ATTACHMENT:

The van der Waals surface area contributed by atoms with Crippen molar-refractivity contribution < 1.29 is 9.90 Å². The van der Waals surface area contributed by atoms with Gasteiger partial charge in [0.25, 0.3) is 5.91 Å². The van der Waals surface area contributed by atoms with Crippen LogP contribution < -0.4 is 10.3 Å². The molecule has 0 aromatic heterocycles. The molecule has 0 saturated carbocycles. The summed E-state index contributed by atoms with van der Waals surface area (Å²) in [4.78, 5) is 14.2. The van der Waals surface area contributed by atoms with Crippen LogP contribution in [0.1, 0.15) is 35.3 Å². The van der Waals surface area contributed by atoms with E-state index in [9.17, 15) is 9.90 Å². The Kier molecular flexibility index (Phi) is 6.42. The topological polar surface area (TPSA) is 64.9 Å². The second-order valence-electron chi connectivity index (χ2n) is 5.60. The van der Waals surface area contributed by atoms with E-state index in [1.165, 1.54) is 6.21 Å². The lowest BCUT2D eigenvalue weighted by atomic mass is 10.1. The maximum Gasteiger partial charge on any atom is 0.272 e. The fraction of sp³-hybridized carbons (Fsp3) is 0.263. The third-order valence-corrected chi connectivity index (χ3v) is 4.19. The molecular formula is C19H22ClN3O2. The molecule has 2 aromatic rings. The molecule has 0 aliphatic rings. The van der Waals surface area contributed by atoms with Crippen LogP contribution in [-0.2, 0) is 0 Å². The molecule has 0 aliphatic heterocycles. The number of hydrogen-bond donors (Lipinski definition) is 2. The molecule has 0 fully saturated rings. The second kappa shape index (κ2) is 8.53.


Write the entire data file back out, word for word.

The van der Waals surface area contributed by atoms with Crippen molar-refractivity contribution < 1.29 is 9.90 Å². The van der Waals surface area contributed by atoms with Gasteiger partial charge in [0.25, 0.3) is 5.91 Å². The van der Waals surface area contributed by atoms with Crippen LogP contribution < -0.4 is 10.3 Å². The molecule has 0 aromatic heterocycles. The molecule has 0 saturated carbocycles. The summed E-state index contributed by atoms with van der Waals surface area (Å²) in [4.78, 5) is 14.2. The van der Waals surface area contributed by atoms with Crippen LogP contribution in [0.1, 0.15) is 35.3 Å². The van der Waals surface area contributed by atoms with E-state index in [9.17, 15) is 9.90 Å². The Kier molecular flexibility index (Phi) is 6.42. The topological polar surface area (TPSA) is 64.9 Å². The second-order valence-electron chi connectivity index (χ2n) is 5.60. The van der Waals surface area contributed by atoms with E-state index in [1.165, 1.54) is 6.21 Å². The lowest BCUT2D eigenvalue weighted by atomic mass is 10.1. The maximum Gasteiger partial charge on any atom is 0.272 e. The fraction of sp³-hybridized carbons (Fsp3) is 0.263. The third-order valence-corrected chi connectivity index (χ3v) is 4.19. The molecular formula is C19H22ClN3O2. The molecule has 2 aromatic rings. The molecule has 0 aliphatic rings. The van der Waals surface area contributed by atoms with Crippen LogP contribution in [-0.2, 0) is 0 Å². The molecule has 0 aliphatic heterocycles. The number of hydrogen-bond donors (Lipinski definition) is 2. The molecule has 0 fully saturated rings. The second kappa shape index (κ2) is 8.53.